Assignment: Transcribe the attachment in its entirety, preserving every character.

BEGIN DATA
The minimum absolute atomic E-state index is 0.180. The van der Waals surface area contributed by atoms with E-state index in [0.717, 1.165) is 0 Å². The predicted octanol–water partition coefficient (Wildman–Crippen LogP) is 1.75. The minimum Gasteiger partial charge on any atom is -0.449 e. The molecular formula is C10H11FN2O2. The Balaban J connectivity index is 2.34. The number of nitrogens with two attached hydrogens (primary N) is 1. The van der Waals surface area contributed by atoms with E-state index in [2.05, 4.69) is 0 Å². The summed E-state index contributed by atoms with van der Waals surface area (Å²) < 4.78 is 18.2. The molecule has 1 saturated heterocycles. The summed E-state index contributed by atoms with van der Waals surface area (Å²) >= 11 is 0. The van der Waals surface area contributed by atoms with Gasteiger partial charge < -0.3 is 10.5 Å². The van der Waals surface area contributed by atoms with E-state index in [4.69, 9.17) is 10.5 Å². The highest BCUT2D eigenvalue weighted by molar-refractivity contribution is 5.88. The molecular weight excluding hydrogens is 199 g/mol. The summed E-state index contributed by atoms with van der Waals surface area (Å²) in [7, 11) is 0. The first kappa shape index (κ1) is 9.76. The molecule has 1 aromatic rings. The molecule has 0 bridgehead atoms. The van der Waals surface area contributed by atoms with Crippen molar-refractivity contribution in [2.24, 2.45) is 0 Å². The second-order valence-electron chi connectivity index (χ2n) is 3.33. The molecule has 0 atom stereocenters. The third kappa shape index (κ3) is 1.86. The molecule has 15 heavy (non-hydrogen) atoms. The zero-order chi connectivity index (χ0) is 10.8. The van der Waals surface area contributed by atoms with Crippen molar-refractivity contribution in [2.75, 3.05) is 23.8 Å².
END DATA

The minimum absolute atomic E-state index is 0.180. The van der Waals surface area contributed by atoms with E-state index in [0.717, 1.165) is 0 Å². The predicted octanol–water partition coefficient (Wildman–Crippen LogP) is 1.75. The minimum Gasteiger partial charge on any atom is -0.449 e. The molecular formula is C10H11FN2O2. The Balaban J connectivity index is 2.34. The number of nitrogens with two attached hydrogens (primary N) is 1. The van der Waals surface area contributed by atoms with E-state index in [2.05, 4.69) is 0 Å². The summed E-state index contributed by atoms with van der Waals surface area (Å²) < 4.78 is 18.2. The molecule has 1 saturated heterocycles. The summed E-state index contributed by atoms with van der Waals surface area (Å²) >= 11 is 0. The van der Waals surface area contributed by atoms with Gasteiger partial charge < -0.3 is 10.5 Å². The van der Waals surface area contributed by atoms with E-state index in [4.69, 9.17) is 10.5 Å². The highest BCUT2D eigenvalue weighted by molar-refractivity contribution is 5.88. The molecular weight excluding hydrogens is 199 g/mol. The summed E-state index contributed by atoms with van der Waals surface area (Å²) in [7, 11) is 0. The first kappa shape index (κ1) is 9.76. The molecule has 1 aromatic rings. The molecule has 0 bridgehead atoms. The van der Waals surface area contributed by atoms with Crippen molar-refractivity contribution in [2.24, 2.45) is 0 Å². The second-order valence-electron chi connectivity index (χ2n) is 3.33. The molecule has 0 atom stereocenters. The third kappa shape index (κ3) is 1.86. The molecule has 15 heavy (non-hydrogen) atoms. The zero-order chi connectivity index (χ0) is 10.8. The van der Waals surface area contributed by atoms with Crippen molar-refractivity contribution in [2.75, 3.05) is 23.8 Å².